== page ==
To Be a Pilgrim: A Modern Christian Allegory Inspired by John Bunyan’s The Pilgrim’s Progress by Jon R. Caldwell
THE PILGRIM’S PROGRESS AS YOU’VE NEVER READ IT BEFORE
The rag man is doomed aboard the U.S.S. Destruction, a cruiser in the United States Navy turning circles in the middle of the ocean.
Christian Newman, a First Class Boatswain’s Mate and deep sea diver is the rag man. Burdened with the guilt and shame of his sin as revealed in the book in his hand, he must escape the nuclear holocaust appointed for his ship and its crew in the final judgment; a condemnation which will sink the cruiser below Davey Jones’ Locker.
When Evan Gelist Herald, a preacher and evangelist, points the rag man toward a small hatch on the beach, the sailor jumps ship and his adventure begins. With a course set for the hatch and the cross of Christ on the narrow way, his pilgrimage will take Newman through many dangers, toils and snares in his journey to the Celestial City. He will meet with angels, actors, lions, liars, giants, dragons, zombies, angry mobs, Satan‘s Spout, and a multitude of circumstances to test his faith in Christ and his love for Christ.
MORE THAN A MERE MODERN TRANSLATION…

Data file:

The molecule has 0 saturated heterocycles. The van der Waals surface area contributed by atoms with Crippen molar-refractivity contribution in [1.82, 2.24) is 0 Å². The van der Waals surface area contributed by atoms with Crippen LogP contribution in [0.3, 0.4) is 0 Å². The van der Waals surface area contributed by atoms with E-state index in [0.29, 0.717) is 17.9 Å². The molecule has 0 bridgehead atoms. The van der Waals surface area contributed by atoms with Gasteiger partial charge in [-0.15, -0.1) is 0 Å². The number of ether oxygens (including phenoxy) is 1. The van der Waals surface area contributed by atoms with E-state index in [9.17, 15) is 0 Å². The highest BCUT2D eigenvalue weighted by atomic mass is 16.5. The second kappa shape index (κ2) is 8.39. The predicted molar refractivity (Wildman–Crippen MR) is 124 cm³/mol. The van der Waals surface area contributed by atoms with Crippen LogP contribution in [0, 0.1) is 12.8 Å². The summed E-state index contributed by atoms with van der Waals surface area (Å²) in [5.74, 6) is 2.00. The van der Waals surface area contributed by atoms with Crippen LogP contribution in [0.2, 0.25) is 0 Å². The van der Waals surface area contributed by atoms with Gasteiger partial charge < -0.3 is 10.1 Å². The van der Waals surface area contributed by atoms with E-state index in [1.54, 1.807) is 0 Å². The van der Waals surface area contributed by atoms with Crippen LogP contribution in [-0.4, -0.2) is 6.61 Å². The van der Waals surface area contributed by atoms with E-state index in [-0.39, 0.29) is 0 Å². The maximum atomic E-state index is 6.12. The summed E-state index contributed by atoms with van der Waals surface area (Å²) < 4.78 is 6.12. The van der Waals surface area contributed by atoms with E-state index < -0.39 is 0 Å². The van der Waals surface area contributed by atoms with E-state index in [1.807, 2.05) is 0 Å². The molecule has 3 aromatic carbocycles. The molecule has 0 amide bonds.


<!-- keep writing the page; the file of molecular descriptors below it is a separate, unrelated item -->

John Bunyan’s famous allegory, The Pilgrim’s Progress, is one of the most read books in the English language, second only to the King James Version of the Holy Bible.
Today, however, there are Christians who have never read The Pilgrim’s Progress. There are others who have attempted to read it, however, 17th century puritanical English has been a bit difficult for some modern readers. With others still, who may have read a more updated version of Mr. Bunyan’s allegory, for them, the modern edition still needed more explanation or commentary.
Because the book is in novel form, the telling of John Bunyan’s great allegory can be conveyed while maintaining the power, impact and poetic beauty of the original. To Be a Pilgrim goes beyond a mere modern translation of Cromwellian English and takes the imagery of puritan history and connects its themes with many of the issues the church faces today.
A FAMILIAR YET UNIQUE STORY
To Be a Pilgrim is unique because, although it follows the basic story line of The Pilgrim’s Progress, new characters and circumstances have been introduced in order to connect the 17th century past with the 21st century present. Therefore, those familiar with John Bunyan’s classic tome will find a fresh story within these pages… and those who have never read The Pilgrim’s Progress will enjoy the accessibility of the timeless truths the Bedford preacher illustrated so many years ago.